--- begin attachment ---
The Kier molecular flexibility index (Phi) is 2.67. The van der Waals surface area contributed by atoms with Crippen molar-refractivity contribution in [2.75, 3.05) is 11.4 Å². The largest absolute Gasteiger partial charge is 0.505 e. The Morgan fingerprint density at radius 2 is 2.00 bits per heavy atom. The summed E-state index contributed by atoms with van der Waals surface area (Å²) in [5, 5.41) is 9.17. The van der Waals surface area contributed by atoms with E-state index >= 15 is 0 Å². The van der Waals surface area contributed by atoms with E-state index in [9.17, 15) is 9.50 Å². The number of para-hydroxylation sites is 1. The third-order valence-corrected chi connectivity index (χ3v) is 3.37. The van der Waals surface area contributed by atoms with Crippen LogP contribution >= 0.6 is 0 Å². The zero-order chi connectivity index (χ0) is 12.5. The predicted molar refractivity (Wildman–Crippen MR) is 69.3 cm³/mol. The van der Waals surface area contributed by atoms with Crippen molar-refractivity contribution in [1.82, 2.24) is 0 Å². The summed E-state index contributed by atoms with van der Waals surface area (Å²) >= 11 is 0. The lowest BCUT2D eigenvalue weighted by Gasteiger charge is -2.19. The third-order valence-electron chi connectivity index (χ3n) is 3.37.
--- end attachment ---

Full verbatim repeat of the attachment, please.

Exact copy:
The Kier molecular flexibility index (Phi) is 2.67. The van der Waals surface area contributed by atoms with Crippen molar-refractivity contribution in [2.75, 3.05) is 11.4 Å². The largest absolute Gasteiger partial charge is 0.505 e. The Morgan fingerprint density at radius 2 is 2.00 bits per heavy atom. The summed E-state index contributed by atoms with van der Waals surface area (Å²) in [5, 5.41) is 9.17. The van der Waals surface area contributed by atoms with E-state index >= 15 is 0 Å². The van der Waals surface area contributed by atoms with E-state index in [9.17, 15) is 9.50 Å². The number of para-hydroxylation sites is 1. The third-order valence-corrected chi connectivity index (χ3v) is 3.37. The van der Waals surface area contributed by atoms with Crippen LogP contribution >= 0.6 is 0 Å². The zero-order chi connectivity index (χ0) is 12.5. The predicted molar refractivity (Wildman–Crippen MR) is 69.3 cm³/mol. The van der Waals surface area contributed by atoms with Crippen molar-refractivity contribution in [1.82, 2.24) is 0 Å². The summed E-state index contributed by atoms with van der Waals surface area (Å²) >= 11 is 0. The lowest BCUT2D eigenvalue weighted by Gasteiger charge is -2.19. The third-order valence-electron chi connectivity index (χ3n) is 3.37.